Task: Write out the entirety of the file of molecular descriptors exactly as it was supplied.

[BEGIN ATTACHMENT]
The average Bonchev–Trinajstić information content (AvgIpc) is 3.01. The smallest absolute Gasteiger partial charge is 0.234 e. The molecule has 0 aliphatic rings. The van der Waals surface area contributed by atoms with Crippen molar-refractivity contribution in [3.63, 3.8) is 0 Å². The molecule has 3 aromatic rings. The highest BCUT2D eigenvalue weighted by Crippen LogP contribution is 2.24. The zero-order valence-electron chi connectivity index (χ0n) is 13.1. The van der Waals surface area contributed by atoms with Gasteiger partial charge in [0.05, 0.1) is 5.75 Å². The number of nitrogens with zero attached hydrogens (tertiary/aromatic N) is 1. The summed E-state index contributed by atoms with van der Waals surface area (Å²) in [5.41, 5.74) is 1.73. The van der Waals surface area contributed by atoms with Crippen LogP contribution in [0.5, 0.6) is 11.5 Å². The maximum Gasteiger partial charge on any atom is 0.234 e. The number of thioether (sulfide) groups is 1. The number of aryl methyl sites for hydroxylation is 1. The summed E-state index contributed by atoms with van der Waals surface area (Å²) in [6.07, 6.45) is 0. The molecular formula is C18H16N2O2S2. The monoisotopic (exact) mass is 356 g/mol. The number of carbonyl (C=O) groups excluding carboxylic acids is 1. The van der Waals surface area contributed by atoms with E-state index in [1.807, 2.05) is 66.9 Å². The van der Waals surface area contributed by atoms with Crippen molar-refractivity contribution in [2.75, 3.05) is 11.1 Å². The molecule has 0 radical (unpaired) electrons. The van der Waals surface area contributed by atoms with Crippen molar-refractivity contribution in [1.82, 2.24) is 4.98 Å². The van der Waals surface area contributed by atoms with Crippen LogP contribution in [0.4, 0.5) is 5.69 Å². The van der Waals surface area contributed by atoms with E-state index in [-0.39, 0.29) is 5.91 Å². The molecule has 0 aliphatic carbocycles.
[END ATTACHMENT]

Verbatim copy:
The average Bonchev–Trinajstić information content (AvgIpc) is 3.01. The smallest absolute Gasteiger partial charge is 0.234 e. The molecule has 0 aliphatic rings. The van der Waals surface area contributed by atoms with Crippen molar-refractivity contribution in [3.63, 3.8) is 0 Å². The molecule has 3 aromatic rings. The highest BCUT2D eigenvalue weighted by Crippen LogP contribution is 2.24. The zero-order valence-electron chi connectivity index (χ0n) is 13.1. The van der Waals surface area contributed by atoms with Gasteiger partial charge in [0.05, 0.1) is 5.75 Å². The number of nitrogens with zero attached hydrogens (tertiary/aromatic N) is 1. The summed E-state index contributed by atoms with van der Waals surface area (Å²) in [5.41, 5.74) is 1.73. The van der Waals surface area contributed by atoms with Crippen LogP contribution in [0.5, 0.6) is 11.5 Å². The maximum Gasteiger partial charge on any atom is 0.234 e. The number of thioether (sulfide) groups is 1. The number of aryl methyl sites for hydroxylation is 1. The summed E-state index contributed by atoms with van der Waals surface area (Å²) in [6.07, 6.45) is 0. The molecular formula is C18H16N2O2S2. The monoisotopic (exact) mass is 356 g/mol. The number of carbonyl (C=O) groups excluding carboxylic acids is 1. The van der Waals surface area contributed by atoms with E-state index in [1.807, 2.05) is 66.9 Å². The van der Waals surface area contributed by atoms with Crippen molar-refractivity contribution in [2.75, 3.05) is 11.1 Å². The molecule has 0 radical (unpaired) electrons. The van der Waals surface area contributed by atoms with Crippen molar-refractivity contribution in [1.82, 2.24) is 4.98 Å². The van der Waals surface area contributed by atoms with Crippen LogP contribution in [0.4, 0.5) is 5.69 Å². The van der Waals surface area contributed by atoms with E-state index in [-0.39, 0.29) is 5.91 Å². The molecule has 0 aliphatic carbocycles.